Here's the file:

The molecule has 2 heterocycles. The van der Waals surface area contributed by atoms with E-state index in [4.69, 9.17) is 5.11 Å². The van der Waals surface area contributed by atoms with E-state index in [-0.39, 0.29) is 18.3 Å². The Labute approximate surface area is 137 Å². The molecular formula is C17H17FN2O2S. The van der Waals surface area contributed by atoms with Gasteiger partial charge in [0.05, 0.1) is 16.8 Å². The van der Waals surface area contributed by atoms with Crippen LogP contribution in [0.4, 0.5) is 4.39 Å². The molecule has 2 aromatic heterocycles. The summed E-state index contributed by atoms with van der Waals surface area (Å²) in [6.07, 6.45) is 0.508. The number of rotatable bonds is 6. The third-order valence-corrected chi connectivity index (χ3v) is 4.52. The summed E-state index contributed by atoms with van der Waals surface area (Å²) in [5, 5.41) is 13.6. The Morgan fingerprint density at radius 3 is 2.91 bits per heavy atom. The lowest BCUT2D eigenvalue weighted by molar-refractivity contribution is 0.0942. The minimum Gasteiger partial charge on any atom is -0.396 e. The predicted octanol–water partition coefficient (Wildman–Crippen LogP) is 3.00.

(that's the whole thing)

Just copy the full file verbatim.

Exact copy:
The molecule has 2 heterocycles. The van der Waals surface area contributed by atoms with E-state index in [4.69, 9.17) is 5.11 Å². The van der Waals surface area contributed by atoms with E-state index in [-0.39, 0.29) is 18.3 Å². The Labute approximate surface area is 137 Å². The molecular formula is C17H17FN2O2S. The van der Waals surface area contributed by atoms with Gasteiger partial charge in [0.05, 0.1) is 16.8 Å². The van der Waals surface area contributed by atoms with Crippen LogP contribution in [0.4, 0.5) is 4.39 Å². The molecule has 2 aromatic heterocycles. The summed E-state index contributed by atoms with van der Waals surface area (Å²) in [6.07, 6.45) is 0.508. The number of rotatable bonds is 6. The third-order valence-corrected chi connectivity index (χ3v) is 4.52. The summed E-state index contributed by atoms with van der Waals surface area (Å²) in [5, 5.41) is 13.6. The Morgan fingerprint density at radius 3 is 2.91 bits per heavy atom. The lowest BCUT2D eigenvalue weighted by molar-refractivity contribution is 0.0942. The minimum Gasteiger partial charge on any atom is -0.396 e. The predicted octanol–water partition coefficient (Wildman–Crippen LogP) is 3.00.